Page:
We hope you bookmark our class website and make it one of your first stops when you think of checking in on class and friends. This is where we hope we can have the most extensive and meaningful online conversations. The reason we chose a blog format is that we don’t want just to post static pages and articles. We want you to comment and expand on the topic. Hopefully, we’ll find that one article will generate other with different points  of view, reflecting other experiences and offering deeper levels of understanding. We also want this site to be a great one-stop resource for the sites and resources of special interest to our class. In the column to the right, you’ll find many useful links. And don’t forget to check the Blogroll for a compendium of websites and blogs by your fellow classates.

2. Our Facebook Page

Facebook is a great venue for sharing short blurbs about our activities, pointing each other to relevant and interesting links and online articles and generating short conversations. I’m seeing our Facebook page as the incubator for the longer, more in-depth articles on our website. Let’s say  a number of us are posting links to an article on community gardens. From comments, it suddenly becomes clear there are several of us who are involved in such programs and even more of us who are interested in joining in. Bingo. There’s an idea for an article for the blog that could serve as a resource and touchstone for these activities — especially as it applies to us as MHC alums (and we do bring our own spin to things.) I think you see where I’m going with this. Facebook is also perfect for quick squibs on items that might have a short shelf life, might not be appropriate for mention on the blog/website, but are nonetheless important to us. Say, promotions, marriages, birthday celebrations and the like.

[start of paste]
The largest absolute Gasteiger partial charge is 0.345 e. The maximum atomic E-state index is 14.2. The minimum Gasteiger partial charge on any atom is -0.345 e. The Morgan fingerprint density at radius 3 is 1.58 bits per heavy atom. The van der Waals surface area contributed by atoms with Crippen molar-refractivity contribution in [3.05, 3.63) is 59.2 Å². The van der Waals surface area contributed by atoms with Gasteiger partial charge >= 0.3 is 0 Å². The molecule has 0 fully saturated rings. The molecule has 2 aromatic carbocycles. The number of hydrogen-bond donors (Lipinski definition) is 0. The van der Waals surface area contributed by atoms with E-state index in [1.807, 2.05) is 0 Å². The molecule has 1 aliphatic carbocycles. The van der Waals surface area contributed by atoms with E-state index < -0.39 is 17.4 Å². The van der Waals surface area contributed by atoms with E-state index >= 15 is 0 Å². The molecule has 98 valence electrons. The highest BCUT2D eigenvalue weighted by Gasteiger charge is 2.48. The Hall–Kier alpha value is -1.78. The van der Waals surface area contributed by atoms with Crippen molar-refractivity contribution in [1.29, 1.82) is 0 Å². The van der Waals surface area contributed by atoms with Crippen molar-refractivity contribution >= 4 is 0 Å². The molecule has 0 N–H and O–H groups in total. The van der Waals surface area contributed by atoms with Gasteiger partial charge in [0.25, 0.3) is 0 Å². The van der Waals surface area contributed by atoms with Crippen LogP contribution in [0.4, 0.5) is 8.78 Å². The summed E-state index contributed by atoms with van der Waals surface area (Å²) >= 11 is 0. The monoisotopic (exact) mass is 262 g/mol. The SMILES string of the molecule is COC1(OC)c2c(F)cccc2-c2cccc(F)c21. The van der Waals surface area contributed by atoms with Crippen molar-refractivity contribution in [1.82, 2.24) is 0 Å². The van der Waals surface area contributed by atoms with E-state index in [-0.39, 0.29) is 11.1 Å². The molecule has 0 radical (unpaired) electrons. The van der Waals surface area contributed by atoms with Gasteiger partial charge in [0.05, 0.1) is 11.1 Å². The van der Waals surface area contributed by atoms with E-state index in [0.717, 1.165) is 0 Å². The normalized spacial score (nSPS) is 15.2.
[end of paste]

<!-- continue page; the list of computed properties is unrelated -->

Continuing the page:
3. Our Class Flickr Page

While Facebook allows you to upload pictures, its flexibility is limited. Feel free to upload some photos to Facebook, but our Flickr page allows for more upload options in terms of picture size and resolution, extensive captioning, searching by tags, and creation of groups and sets. Perhaps most importantly, it’s the best way for me to access and repurpose your photos for our website. Which is what it’s all about.

4. Twitter

Okay, maybe here is where I show my age. I do have a Twitter account, but I seldom use it. Actually, my blog uses it as I have an automatic Tweet feature that autoposts a Tweet every time I post. I’ll probably set up something similar for our Blog/Website. But if you have better ideas for how to use Twitter to better communicate and stay in touch with each other, I’d love to hear it.

But regardless how we do it, the important thing is to stay in touch. So get those typing texting fingers going. Get yer Social Media on and let’s build our community!